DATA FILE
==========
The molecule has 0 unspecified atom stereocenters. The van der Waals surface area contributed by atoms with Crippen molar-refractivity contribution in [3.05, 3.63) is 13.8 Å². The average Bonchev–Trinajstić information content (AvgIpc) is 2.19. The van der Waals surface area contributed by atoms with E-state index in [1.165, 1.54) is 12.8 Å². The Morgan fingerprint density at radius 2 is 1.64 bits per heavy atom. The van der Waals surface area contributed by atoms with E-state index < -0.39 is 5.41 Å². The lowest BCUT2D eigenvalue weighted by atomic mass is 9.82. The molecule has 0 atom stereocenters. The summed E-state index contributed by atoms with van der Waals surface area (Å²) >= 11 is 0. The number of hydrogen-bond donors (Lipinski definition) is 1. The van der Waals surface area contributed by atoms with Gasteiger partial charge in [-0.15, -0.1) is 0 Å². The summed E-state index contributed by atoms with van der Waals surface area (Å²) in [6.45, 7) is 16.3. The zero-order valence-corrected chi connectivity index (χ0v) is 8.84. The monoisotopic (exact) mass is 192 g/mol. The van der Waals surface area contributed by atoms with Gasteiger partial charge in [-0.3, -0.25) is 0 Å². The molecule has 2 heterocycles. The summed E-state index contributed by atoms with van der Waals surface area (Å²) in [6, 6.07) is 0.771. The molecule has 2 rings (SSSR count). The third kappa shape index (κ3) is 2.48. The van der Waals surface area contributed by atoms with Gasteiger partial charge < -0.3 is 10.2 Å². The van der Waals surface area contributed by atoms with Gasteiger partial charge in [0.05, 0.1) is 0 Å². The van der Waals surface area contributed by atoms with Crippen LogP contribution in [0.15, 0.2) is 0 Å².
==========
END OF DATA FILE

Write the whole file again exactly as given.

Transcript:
The molecule has 0 unspecified atom stereocenters. The van der Waals surface area contributed by atoms with Crippen molar-refractivity contribution in [3.05, 3.63) is 13.8 Å². The average Bonchev–Trinajstić information content (AvgIpc) is 2.19. The van der Waals surface area contributed by atoms with E-state index in [1.165, 1.54) is 12.8 Å². The Morgan fingerprint density at radius 2 is 1.64 bits per heavy atom. The van der Waals surface area contributed by atoms with E-state index < -0.39 is 5.41 Å². The lowest BCUT2D eigenvalue weighted by atomic mass is 9.82. The molecule has 0 atom stereocenters. The summed E-state index contributed by atoms with van der Waals surface area (Å²) >= 11 is 0. The number of hydrogen-bond donors (Lipinski definition) is 1. The van der Waals surface area contributed by atoms with Gasteiger partial charge in [-0.15, -0.1) is 0 Å². The summed E-state index contributed by atoms with van der Waals surface area (Å²) in [6.45, 7) is 16.3. The zero-order valence-corrected chi connectivity index (χ0v) is 8.84. The monoisotopic (exact) mass is 192 g/mol. The van der Waals surface area contributed by atoms with Gasteiger partial charge in [-0.3, -0.25) is 0 Å². The molecule has 2 heterocycles. The summed E-state index contributed by atoms with van der Waals surface area (Å²) in [6, 6.07) is 0.771. The molecule has 2 rings (SSSR count). The third kappa shape index (κ3) is 2.48. The van der Waals surface area contributed by atoms with Gasteiger partial charge < -0.3 is 10.2 Å². The van der Waals surface area contributed by atoms with Gasteiger partial charge in [0.05, 0.1) is 0 Å². The van der Waals surface area contributed by atoms with Crippen LogP contribution in [0.15, 0.2) is 0 Å².